https://doi.org/10.7554/eLife.31872.013
(A) Heat map showing protein change profiles, and (B) cropped micrographs for ribosomal subunits belonging to a cluster that responded specifically in rapamycin.

Refer to Figure 2 for information on the heat map representation of the protein change profiles and micrograph images. In (B), we show cropped micrographs where the labelled protein has been respectively fused with GFP (green), in standard media (WT2) and after 220 min of rapamycin treatment for the proteins highlighted in blue in (A). Cropped micrographs labelled with an asterisk (*) have had their image intensities clipped at their lower range to remove noise.

https://doi.org/10.7554/eLife.31872.014
(A) Heat map of the protein change profiles and (B) cropped micrographs for a cluster of proteins with reciprocal protein change profiles between hydroxyurea and rapamycin treatment.

Refer to Figure 2 for information on the heat map representation of the protein change profiles and micrograph images. In (B), we show cropped micrographs of yeast cells in which Tat2, Och1, and Flc1 (highlighted in blue in [A]) have been tagged with GFP (green), after 220 min of rapamycin treatment (RAP 220m), growth in standard media (WT2), and after 160 min of hydroxyurea treatment (HU 160m). Cropped micrographs labelled with an asterisk (*) or a plus sign (+) have had their image intensities clipped at their lower range or higher range, respectively, to remove noise and to better visualize protein localization.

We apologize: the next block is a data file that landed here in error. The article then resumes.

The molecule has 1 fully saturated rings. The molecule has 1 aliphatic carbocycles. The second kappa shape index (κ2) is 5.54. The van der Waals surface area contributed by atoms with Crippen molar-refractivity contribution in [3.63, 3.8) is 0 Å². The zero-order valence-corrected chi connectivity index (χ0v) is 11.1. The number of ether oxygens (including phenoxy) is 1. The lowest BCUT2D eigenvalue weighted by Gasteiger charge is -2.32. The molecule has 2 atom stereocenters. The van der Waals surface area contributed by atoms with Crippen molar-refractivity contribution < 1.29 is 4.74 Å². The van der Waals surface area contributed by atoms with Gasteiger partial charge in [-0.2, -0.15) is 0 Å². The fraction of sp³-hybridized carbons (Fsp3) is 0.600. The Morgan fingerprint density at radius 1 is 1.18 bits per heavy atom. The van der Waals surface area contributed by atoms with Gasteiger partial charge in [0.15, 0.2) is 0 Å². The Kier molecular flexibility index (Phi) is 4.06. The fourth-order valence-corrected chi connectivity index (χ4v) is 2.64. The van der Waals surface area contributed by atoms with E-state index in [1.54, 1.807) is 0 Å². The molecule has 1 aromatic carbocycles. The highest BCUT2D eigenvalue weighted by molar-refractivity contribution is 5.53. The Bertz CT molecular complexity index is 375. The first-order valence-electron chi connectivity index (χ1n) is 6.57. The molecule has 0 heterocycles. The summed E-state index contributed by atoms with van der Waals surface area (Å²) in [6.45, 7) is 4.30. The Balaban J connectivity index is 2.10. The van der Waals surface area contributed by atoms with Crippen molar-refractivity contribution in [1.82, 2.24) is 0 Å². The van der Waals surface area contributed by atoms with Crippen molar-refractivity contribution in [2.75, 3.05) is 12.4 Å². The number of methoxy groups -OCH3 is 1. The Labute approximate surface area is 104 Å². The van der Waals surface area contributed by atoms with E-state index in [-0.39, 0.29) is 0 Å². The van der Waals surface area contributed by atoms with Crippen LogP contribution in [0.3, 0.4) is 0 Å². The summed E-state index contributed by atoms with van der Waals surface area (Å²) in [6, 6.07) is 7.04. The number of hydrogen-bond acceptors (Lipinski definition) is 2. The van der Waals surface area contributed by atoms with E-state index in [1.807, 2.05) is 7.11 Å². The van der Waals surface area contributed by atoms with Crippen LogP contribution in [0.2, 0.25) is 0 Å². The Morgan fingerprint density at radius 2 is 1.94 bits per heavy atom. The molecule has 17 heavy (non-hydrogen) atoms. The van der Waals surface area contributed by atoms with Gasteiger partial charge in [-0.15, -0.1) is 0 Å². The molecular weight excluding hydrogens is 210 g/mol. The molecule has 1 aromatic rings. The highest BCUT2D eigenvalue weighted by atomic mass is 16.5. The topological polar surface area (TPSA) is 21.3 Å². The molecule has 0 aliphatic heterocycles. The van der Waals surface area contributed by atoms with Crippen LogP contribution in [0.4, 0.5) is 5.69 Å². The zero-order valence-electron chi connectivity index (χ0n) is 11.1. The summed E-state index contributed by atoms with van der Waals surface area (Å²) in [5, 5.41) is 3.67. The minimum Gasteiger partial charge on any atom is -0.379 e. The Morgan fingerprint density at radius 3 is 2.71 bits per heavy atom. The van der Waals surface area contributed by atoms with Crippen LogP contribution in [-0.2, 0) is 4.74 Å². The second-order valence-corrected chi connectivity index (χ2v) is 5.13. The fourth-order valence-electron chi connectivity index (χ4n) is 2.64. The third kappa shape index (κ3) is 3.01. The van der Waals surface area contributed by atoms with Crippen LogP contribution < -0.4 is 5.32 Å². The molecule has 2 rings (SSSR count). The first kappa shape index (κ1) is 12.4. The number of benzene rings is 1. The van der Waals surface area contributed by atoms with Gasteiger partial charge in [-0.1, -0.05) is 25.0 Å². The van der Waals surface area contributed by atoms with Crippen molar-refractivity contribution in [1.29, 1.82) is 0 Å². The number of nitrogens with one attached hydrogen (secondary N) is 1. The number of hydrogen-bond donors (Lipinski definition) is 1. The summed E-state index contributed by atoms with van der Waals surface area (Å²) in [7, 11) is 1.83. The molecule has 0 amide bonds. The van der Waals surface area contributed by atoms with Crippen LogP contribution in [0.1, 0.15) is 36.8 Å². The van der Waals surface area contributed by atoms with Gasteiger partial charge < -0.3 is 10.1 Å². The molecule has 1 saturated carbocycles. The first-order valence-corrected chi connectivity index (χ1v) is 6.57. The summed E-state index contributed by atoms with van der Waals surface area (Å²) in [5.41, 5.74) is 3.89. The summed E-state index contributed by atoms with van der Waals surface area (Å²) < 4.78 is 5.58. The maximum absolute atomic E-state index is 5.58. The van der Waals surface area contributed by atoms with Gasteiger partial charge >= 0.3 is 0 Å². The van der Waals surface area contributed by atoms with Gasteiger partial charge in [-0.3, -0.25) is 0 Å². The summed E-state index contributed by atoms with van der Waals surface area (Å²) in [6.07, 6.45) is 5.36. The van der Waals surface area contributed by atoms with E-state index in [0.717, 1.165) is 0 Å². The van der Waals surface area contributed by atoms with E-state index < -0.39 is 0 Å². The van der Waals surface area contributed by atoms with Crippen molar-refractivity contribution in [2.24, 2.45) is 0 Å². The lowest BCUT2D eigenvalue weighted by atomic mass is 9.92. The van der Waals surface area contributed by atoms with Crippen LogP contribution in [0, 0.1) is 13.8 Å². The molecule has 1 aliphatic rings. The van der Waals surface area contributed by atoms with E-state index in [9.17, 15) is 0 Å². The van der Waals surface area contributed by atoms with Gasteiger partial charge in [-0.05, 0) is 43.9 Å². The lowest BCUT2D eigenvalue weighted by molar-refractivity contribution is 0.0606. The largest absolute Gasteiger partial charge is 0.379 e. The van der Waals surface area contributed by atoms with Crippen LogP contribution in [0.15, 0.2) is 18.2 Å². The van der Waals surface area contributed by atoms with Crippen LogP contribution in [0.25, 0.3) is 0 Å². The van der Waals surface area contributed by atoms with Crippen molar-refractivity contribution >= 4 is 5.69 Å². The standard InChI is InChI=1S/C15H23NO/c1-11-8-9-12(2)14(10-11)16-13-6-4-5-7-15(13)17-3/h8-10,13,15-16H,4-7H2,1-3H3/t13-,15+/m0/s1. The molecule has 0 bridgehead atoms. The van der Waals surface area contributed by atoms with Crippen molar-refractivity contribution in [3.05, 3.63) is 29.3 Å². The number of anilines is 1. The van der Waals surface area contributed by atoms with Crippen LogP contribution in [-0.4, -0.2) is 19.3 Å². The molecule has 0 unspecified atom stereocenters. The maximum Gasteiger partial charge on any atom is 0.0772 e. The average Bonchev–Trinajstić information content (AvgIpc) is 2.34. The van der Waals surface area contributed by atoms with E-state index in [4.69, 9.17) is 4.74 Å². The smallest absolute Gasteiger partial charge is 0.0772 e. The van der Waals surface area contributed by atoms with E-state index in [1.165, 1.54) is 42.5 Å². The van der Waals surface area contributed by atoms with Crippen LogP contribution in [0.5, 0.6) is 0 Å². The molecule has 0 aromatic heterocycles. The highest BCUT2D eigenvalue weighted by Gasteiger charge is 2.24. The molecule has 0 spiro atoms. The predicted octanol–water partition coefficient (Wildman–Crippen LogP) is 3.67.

https://doi.org/10.7554/eLife.31872.015
Figure 7 with 1 supplement
Scatterplots of the protein change profile similarity compared to (A) the transcript profile similarity and (B) the protein abundance profile similarity.

We show protein–protein pairs between all proteins that had strong signals in either profile (see Materials and methods for details). Protein–protein pairs are shown as grey dots, and we circle all protein–protein pairs that belonged to a cluster identified in Figure 2. Some circled protein–protein pairs are color-coded depending on the cluster they belonged to, for some clusters of interest (refer to legend in figures). For the transcript profile similarity scatterplot in (A), we also visualize all protein–protein pairs between ribosomal subunits as blue dots.